About Craig Faustus Buck:
Craig Faustus Buck is an author and screenwriter. His debut noir mystery novel, Go Down Hard, was published by Brash Books in 2015 and was First Runner Up for Killer Nashville’s Claymore Award. His short story “Honeymoon Sweet” is currently nominated for both the Anthony and the Macavity Awards. He was also an Anthony short story nominee in 2014 for “Dead End,” the prequel to his novella Psycho Logic (Stark Raving Press, 2014). Among his six co-authored nonfiction books, two were #1 NYT bestsellers. He wrote the Oscar-nominated short film Overnight Sensation. He was one of the writers on the seminal miniseries V: The Final Battle. His indie feature, Smuggling for Gandhi, is slated for production in 2016. He is chapter President of Mystery Writers of America SoCal.
What inspires you to write?
I’ve spent my career writing for other people–studios, producers, publishers, editors and such. I turned to crime fiction novels and stories to finally write what I enjoy without having to answer to a master. As it is, I’m the toughest boss I’ve ever had to write for. But I’m having a ball doing it. Judging by my Amazon reviews, my audience is having as much fun reading my stuff as I’m having writing it, which is all I can ask for.
Tell us about your writing process.
My process, too, is a revolt against my past. In TV and nonfiction books, you don’t get sent to script or paid to write the book until your outline has been approved. The result can often feel like painting by the numbers. Yawn. Now that I’ve got no taskmaster, I create characters, invent a situation to put them into, and set them off running. My characters continually surprise me, which is a joy for me and, I hope, for my readers. Of course there’s a lot of backtracking to motivate these surprises, but the process makes it nearly impossible to telegraph my punches. In Go Down Hard, I didn’t know who the murderer was until I was only two chapters from the end of the book.
For Fiction Writers: Do you listen (or talk to) to your characters?
The answer to this question really depends on whether I’m writing in the first person or third person. My novels have so far been first person narratives, so I’m inside my character’s head for the entire book. It’s more like telepathy because I hear his or her thoughts. In the third person, which is how I tend to write my short stories, I don’t talk to my characters because they are doing the driving, not I. No matter what the POV, I always listen to my characters. Dialog is crucial to my voice, perhaps from my years writing scripts, so I have to hear the language of my characters and make sure it sounds natural.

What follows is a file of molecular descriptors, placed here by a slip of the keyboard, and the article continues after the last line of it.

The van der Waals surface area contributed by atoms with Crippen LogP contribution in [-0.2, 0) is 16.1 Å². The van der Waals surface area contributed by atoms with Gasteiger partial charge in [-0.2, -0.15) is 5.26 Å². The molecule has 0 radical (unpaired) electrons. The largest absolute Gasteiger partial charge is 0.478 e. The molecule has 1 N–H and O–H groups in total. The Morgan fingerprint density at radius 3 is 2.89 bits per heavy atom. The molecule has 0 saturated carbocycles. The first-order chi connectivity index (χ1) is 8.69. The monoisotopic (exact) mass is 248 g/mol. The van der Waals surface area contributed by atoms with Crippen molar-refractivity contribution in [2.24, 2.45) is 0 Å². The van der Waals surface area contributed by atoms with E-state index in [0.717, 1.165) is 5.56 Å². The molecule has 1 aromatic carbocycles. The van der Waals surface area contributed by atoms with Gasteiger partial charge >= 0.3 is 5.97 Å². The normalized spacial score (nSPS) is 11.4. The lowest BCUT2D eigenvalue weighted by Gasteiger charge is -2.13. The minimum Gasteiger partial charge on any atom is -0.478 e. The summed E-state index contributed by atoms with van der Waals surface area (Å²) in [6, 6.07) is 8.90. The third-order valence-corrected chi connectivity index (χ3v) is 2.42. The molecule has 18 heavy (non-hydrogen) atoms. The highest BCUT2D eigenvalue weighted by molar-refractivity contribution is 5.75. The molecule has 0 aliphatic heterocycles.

What advice would you give other writers?
Glue your butt to the chair. That’s what makes the difference between a writer and a wannabe. You can’t be a writer if you don’t write. And if you do write, the more you do it, the better you’ll get. Don’t be discouraged by early efforts. And read voluminously. If you like something you’re reading, try to figure out how the author did it. If you don’t like what you’re reading, try to figure out the author’s mistakes. It’s also useful to hang out with other writers, to commiserate and learn from each other’s habits or mistakes. Get involved in your local Mystery Writers of America or Sisters in Crime chapter if you’re a crime writer. Or equivalent writers’ organizations in other genres. Writing is a lonely business. It helps to have an understanding shoulder to kvetch on.
How did you decide how to publish your books?
My publishers Lee Goldberg and Joel Goldman of Brash Books were so enthusiastic about Go Down Hard that I didn’t have the heart to turn them down. It didn’t hurt that I’d already been rejected by the Big Boys in NY. I will say I got rave rejections and they all want to see my next book, but Brash’s exuberance was downright irresistable. They were also willing to put resources into promotion, which was a huge factor for me. I considered self-publishing for about a minute, but the task of breaking out of the pack of zillions of other self-published books seemed too daunting. I want to write, not self-promote. I realize I’ve got to do both in today’s publishing environment, but having a publisher to share the burden is a godsend.
What do you think about the future of book publishing?
No one knows where publishing is going, but I can guarantee that it will never return to where it’s been. The traditional publishers are slowly coming around to this realization. The question is whether they’re being too slow. As an author, you either have to ride the wave or drown in it. That choice is easy. It’s picking the right wave that’s hard. Brash is small and nimble and run by two authors who’ve been around the block enough times to know what’s good and what’s bad about traditional models. They’re still feeling their way, but they’re definitely trying to forge a new path. I just hope it’s the right one.
What do you use?: Professional Editor, Professional Cover Designer, Beta Readers
What genres do you write?: mystery, suspense, speculative, horror, noir, comedy
What formats are your books in?: Both eBook and Print
All information in this post is presented “as is” supplied by the author. We don’t edit, to allow you, the reader, to hear the author in their own voice.